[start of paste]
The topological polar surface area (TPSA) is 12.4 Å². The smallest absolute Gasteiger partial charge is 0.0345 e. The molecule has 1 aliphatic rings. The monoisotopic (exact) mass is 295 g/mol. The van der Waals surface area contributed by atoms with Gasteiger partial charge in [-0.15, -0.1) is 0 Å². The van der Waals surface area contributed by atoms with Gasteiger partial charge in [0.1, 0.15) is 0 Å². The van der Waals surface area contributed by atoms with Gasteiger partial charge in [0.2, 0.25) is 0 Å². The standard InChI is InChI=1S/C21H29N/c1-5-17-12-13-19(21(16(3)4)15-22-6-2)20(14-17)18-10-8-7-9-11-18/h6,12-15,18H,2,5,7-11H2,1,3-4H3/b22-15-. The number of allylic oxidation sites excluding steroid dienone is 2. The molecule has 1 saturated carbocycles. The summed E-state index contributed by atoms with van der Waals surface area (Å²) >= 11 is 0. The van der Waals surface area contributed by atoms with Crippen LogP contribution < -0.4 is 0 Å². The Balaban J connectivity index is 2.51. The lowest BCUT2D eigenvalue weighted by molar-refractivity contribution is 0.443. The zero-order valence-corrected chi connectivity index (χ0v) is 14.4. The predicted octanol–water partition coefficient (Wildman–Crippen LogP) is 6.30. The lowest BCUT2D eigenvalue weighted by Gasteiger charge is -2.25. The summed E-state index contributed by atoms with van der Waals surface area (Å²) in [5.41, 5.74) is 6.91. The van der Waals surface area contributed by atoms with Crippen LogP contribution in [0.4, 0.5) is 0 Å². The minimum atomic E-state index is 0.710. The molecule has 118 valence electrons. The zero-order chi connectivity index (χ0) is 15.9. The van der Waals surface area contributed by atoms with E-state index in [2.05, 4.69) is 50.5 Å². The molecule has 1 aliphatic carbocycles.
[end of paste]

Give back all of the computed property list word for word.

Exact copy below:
The topological polar surface area (TPSA) is 12.4 Å². The smallest absolute Gasteiger partial charge is 0.0345 e. The molecule has 1 aliphatic rings. The monoisotopic (exact) mass is 295 g/mol. The van der Waals surface area contributed by atoms with Gasteiger partial charge in [-0.15, -0.1) is 0 Å². The van der Waals surface area contributed by atoms with Gasteiger partial charge in [0.1, 0.15) is 0 Å². The van der Waals surface area contributed by atoms with Gasteiger partial charge in [0.2, 0.25) is 0 Å². The standard InChI is InChI=1S/C21H29N/c1-5-17-12-13-19(21(16(3)4)15-22-6-2)20(14-17)18-10-8-7-9-11-18/h6,12-15,18H,2,5,7-11H2,1,3-4H3/b22-15-. The number of allylic oxidation sites excluding steroid dienone is 2. The molecule has 1 saturated carbocycles. The summed E-state index contributed by atoms with van der Waals surface area (Å²) >= 11 is 0. The van der Waals surface area contributed by atoms with Crippen LogP contribution < -0.4 is 0 Å². The Balaban J connectivity index is 2.51. The lowest BCUT2D eigenvalue weighted by molar-refractivity contribution is 0.443. The zero-order valence-corrected chi connectivity index (χ0v) is 14.4. The predicted octanol–water partition coefficient (Wildman–Crippen LogP) is 6.30. The lowest BCUT2D eigenvalue weighted by Gasteiger charge is -2.25. The summed E-state index contributed by atoms with van der Waals surface area (Å²) in [5.41, 5.74) is 6.91. The van der Waals surface area contributed by atoms with Crippen LogP contribution in [0.4, 0.5) is 0 Å². The minimum atomic E-state index is 0.710. The molecule has 118 valence electrons. The zero-order chi connectivity index (χ0) is 15.9. The van der Waals surface area contributed by atoms with E-state index in [2.05, 4.69) is 50.5 Å². The molecule has 1 aliphatic carbocycles.